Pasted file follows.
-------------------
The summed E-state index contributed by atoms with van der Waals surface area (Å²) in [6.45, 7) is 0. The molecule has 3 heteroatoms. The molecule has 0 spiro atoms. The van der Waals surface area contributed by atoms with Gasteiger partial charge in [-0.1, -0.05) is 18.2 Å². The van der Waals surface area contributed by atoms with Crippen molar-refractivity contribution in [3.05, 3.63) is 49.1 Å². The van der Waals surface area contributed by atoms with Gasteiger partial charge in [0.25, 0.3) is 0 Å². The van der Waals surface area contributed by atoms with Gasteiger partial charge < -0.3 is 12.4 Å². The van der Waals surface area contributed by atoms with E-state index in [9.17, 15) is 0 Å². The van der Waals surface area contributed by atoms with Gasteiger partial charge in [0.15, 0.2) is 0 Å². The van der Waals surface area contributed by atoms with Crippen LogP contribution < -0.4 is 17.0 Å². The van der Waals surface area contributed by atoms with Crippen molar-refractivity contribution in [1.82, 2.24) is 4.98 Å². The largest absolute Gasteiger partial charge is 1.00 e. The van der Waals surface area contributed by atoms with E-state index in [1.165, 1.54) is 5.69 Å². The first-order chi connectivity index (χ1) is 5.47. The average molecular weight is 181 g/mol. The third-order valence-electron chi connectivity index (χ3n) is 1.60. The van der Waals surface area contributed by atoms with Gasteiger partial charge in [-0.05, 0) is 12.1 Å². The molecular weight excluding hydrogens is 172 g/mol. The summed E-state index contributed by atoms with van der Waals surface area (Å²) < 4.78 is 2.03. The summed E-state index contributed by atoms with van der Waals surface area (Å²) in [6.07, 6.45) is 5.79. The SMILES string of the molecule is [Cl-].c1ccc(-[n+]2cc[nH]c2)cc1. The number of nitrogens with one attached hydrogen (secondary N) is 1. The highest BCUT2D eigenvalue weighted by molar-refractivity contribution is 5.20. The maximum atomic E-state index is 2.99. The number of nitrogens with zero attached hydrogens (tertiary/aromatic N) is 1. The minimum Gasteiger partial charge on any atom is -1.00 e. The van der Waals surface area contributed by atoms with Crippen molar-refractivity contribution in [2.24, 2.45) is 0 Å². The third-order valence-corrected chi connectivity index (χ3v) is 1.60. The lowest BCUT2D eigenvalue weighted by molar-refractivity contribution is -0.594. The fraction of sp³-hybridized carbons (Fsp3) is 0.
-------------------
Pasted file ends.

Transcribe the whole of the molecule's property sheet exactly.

The summed E-state index contributed by atoms with van der Waals surface area (Å²) in [6.45, 7) is 0. The molecule has 3 heteroatoms. The molecule has 0 spiro atoms. The van der Waals surface area contributed by atoms with Gasteiger partial charge in [-0.1, -0.05) is 18.2 Å². The van der Waals surface area contributed by atoms with Crippen molar-refractivity contribution in [3.05, 3.63) is 49.1 Å². The van der Waals surface area contributed by atoms with Gasteiger partial charge in [0.25, 0.3) is 0 Å². The van der Waals surface area contributed by atoms with Gasteiger partial charge < -0.3 is 12.4 Å². The van der Waals surface area contributed by atoms with E-state index in [9.17, 15) is 0 Å². The van der Waals surface area contributed by atoms with Gasteiger partial charge in [0.15, 0.2) is 0 Å². The van der Waals surface area contributed by atoms with Crippen LogP contribution < -0.4 is 17.0 Å². The van der Waals surface area contributed by atoms with Crippen molar-refractivity contribution in [1.82, 2.24) is 4.98 Å². The largest absolute Gasteiger partial charge is 1.00 e. The van der Waals surface area contributed by atoms with E-state index in [1.165, 1.54) is 5.69 Å². The first-order chi connectivity index (χ1) is 5.47. The average molecular weight is 181 g/mol. The third-order valence-electron chi connectivity index (χ3n) is 1.60. The van der Waals surface area contributed by atoms with Gasteiger partial charge in [-0.05, 0) is 12.1 Å². The molecular weight excluding hydrogens is 172 g/mol. The summed E-state index contributed by atoms with van der Waals surface area (Å²) < 4.78 is 2.03. The summed E-state index contributed by atoms with van der Waals surface area (Å²) in [6.07, 6.45) is 5.79. The SMILES string of the molecule is [Cl-].c1ccc(-[n+]2cc[nH]c2)cc1. The number of nitrogens with one attached hydrogen (secondary N) is 1. The highest BCUT2D eigenvalue weighted by molar-refractivity contribution is 5.20. The maximum atomic E-state index is 2.99. The number of nitrogens with zero attached hydrogens (tertiary/aromatic N) is 1. The minimum Gasteiger partial charge on any atom is -1.00 e. The van der Waals surface area contributed by atoms with Crippen molar-refractivity contribution in [2.24, 2.45) is 0 Å². The third-order valence-corrected chi connectivity index (χ3v) is 1.60. The lowest BCUT2D eigenvalue weighted by molar-refractivity contribution is -0.594. The fraction of sp³-hybridized carbons (Fsp3) is 0.